A third case is Ralmsley  . This case concerned a testator who died domiciled in Jersey, but whose estate was subject to a claim by the UK Revenue in relation to arrears of UK income tax and capital gains tax. The Court was asked to rule whether the executor was bound or entitled to pay the claim to the Inland Revenue. course of ruling that he was not, the Deputy Bailiff, Mr Peter Crill, quoted a long passage from Wheatcroft & Whiteman, Capital Gains Tax  . The extract as cited begins as follows:
"The authorities discussed above established four principal propositions as a matter of English and international law".
The last of these points was stated in the extract as follows:
"Finally, a trustee or personal representative is entitled to be indemnified out of the assets of the trust or estate (as the case may be) situated in the United Kingdom for any foreign taxes or duty which he has paid under the law of the foreign state in question, provided that the liability to pay that tax or duty could have been enforced against him. Such indemnification does not constitute the enforcement of foreign revenue laws, for whether or not the trustee or personal representative is indemnified does not affect the tax or duty collected by the foreign government, because, as indicated, it could always have enforced its claim (the Reid case and the Lord Cable case.)"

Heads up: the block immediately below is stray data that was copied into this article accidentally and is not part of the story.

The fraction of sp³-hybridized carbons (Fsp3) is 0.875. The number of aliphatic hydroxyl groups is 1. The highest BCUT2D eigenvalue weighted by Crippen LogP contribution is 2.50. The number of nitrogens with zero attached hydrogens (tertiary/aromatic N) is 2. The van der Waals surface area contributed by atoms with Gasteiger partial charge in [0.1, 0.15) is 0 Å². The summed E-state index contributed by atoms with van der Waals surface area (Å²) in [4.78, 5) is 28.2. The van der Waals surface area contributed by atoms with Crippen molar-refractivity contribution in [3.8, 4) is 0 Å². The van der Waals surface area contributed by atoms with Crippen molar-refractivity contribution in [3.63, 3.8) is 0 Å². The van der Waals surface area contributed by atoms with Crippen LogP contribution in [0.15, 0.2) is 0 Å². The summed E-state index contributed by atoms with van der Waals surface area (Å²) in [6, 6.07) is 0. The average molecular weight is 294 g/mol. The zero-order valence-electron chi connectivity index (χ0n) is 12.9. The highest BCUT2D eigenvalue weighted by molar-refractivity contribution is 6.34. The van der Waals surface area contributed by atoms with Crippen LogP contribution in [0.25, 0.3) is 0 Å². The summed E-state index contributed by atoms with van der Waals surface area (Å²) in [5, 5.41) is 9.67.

On the facts of the particular case, this final pe did not apply, because the executor had not in fact paid the taxes in question. Nonetheless, the Deputy Bailiff said: 
"I am satisfied that it would be proper to apply the four principles I have cited to the position of executors or trustees in Jersey faced with a claim for an unenforceable debt arising (for example) from a taxing statute in another jurisdiction."
The same passage wd again by the Rourt in Clapham v Le Mesurier and i X’s Settlement  . In the latter case the Bailiff, Sir Peter Crill, having cited the same long extract, ending with the same fourth point, said: 
"The Court in that case [i.e. Re Walmsley] accepted that passage and we have had regard to it in coming to our decision this afternoon".
The facts in Re X’s Settlement were different from those in Re Walmsley. The executor of the deceased settlor whose estate might be liable to foreign tax was actually resident in the foreign jurisdiction concerned. However, a further difference was that the settlement conferred express power to trustees to pay unenforceable taxes of this nature. Ultimately the Court concluded that it was proper for the trustees to pay these taxes.